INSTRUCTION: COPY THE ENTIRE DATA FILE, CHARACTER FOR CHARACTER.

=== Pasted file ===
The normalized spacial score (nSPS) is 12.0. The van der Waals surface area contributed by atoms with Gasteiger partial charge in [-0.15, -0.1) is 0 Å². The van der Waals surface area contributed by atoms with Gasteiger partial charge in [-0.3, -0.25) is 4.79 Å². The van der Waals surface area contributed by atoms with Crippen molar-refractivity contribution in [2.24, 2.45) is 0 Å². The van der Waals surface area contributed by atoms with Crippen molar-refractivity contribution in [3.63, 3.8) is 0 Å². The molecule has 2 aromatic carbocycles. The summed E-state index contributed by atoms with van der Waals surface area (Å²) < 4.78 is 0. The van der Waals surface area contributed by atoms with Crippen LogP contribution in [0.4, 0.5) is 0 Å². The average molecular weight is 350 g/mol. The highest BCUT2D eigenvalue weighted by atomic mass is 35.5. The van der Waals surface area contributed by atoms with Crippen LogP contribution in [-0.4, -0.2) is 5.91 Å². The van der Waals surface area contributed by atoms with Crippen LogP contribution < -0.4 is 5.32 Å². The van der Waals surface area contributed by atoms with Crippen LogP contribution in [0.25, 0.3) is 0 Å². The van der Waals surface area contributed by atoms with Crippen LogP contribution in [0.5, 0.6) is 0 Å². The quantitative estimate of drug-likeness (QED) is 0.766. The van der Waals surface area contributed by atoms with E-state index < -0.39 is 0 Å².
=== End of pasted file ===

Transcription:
The normalized spacial score (nSPS) is 12.0. The van der Waals surface area contributed by atoms with Gasteiger partial charge in [-0.15, -0.1) is 0 Å². The van der Waals surface area contributed by atoms with Gasteiger partial charge in [-0.3, -0.25) is 4.79 Å². The van der Waals surface area contributed by atoms with Crippen molar-refractivity contribution in [2.24, 2.45) is 0 Å². The van der Waals surface area contributed by atoms with Crippen molar-refractivity contribution in [3.63, 3.8) is 0 Å². The molecule has 2 aromatic carbocycles. The summed E-state index contributed by atoms with van der Waals surface area (Å²) < 4.78 is 0. The van der Waals surface area contributed by atoms with Crippen LogP contribution in [0.4, 0.5) is 0 Å². The average molecular weight is 350 g/mol. The highest BCUT2D eigenvalue weighted by atomic mass is 35.5. The van der Waals surface area contributed by atoms with Crippen LogP contribution in [-0.4, -0.2) is 5.91 Å². The van der Waals surface area contributed by atoms with Crippen LogP contribution < -0.4 is 5.32 Å². The van der Waals surface area contributed by atoms with Crippen LogP contribution in [0.25, 0.3) is 0 Å². The van der Waals surface area contributed by atoms with Crippen LogP contribution in [0.5, 0.6) is 0 Å². The quantitative estimate of drug-likeness (QED) is 0.766. The van der Waals surface area contributed by atoms with E-state index < -0.39 is 0 Å².